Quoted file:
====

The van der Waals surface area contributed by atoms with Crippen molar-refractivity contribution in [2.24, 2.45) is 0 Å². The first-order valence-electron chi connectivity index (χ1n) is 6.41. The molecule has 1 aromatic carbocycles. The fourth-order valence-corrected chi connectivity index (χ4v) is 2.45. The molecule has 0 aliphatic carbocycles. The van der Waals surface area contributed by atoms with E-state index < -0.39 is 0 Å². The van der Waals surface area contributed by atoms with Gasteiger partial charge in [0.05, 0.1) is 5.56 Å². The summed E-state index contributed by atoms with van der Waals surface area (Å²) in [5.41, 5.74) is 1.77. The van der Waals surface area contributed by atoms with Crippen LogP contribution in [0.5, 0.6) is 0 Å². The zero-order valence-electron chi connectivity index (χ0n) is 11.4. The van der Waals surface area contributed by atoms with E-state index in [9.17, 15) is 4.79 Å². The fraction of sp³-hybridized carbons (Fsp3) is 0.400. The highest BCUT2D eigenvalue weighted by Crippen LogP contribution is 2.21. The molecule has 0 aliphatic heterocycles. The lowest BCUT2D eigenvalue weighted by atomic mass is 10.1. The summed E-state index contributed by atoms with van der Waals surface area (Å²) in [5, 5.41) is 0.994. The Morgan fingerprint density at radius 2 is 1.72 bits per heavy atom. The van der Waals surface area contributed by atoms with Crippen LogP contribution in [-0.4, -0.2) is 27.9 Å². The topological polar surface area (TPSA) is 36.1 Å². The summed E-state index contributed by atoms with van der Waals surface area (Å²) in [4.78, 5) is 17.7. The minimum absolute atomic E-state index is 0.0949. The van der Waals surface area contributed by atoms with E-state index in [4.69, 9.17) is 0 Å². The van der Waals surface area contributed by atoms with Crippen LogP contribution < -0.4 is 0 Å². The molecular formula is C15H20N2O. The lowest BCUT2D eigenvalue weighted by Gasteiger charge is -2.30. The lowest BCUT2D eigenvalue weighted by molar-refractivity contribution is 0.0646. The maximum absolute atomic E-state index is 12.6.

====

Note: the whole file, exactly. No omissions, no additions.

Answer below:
The van der Waals surface area contributed by atoms with Crippen molar-refractivity contribution in [2.24, 2.45) is 0 Å². The first-order valence-electron chi connectivity index (χ1n) is 6.41. The molecule has 1 aromatic carbocycles. The fourth-order valence-corrected chi connectivity index (χ4v) is 2.45. The molecule has 0 aliphatic carbocycles. The van der Waals surface area contributed by atoms with E-state index < -0.39 is 0 Å². The van der Waals surface area contributed by atoms with Gasteiger partial charge in [0.05, 0.1) is 5.56 Å². The summed E-state index contributed by atoms with van der Waals surface area (Å²) in [5.41, 5.74) is 1.77. The van der Waals surface area contributed by atoms with Crippen LogP contribution in [0.5, 0.6) is 0 Å². The zero-order valence-electron chi connectivity index (χ0n) is 11.4. The van der Waals surface area contributed by atoms with E-state index in [9.17, 15) is 4.79 Å². The fraction of sp³-hybridized carbons (Fsp3) is 0.400. The highest BCUT2D eigenvalue weighted by Crippen LogP contribution is 2.21. The molecule has 0 aliphatic heterocycles. The lowest BCUT2D eigenvalue weighted by atomic mass is 10.1. The summed E-state index contributed by atoms with van der Waals surface area (Å²) in [5, 5.41) is 0.994. The Morgan fingerprint density at radius 2 is 1.72 bits per heavy atom. The van der Waals surface area contributed by atoms with Crippen LogP contribution in [-0.4, -0.2) is 27.9 Å². The topological polar surface area (TPSA) is 36.1 Å². The summed E-state index contributed by atoms with van der Waals surface area (Å²) in [4.78, 5) is 17.7. The minimum absolute atomic E-state index is 0.0949. The van der Waals surface area contributed by atoms with E-state index in [4.69, 9.17) is 0 Å². The van der Waals surface area contributed by atoms with Crippen LogP contribution < -0.4 is 0 Å². The molecular formula is C15H20N2O. The lowest BCUT2D eigenvalue weighted by Gasteiger charge is -2.30. The lowest BCUT2D eigenvalue weighted by molar-refractivity contribution is 0.0646. The maximum absolute atomic E-state index is 12.6.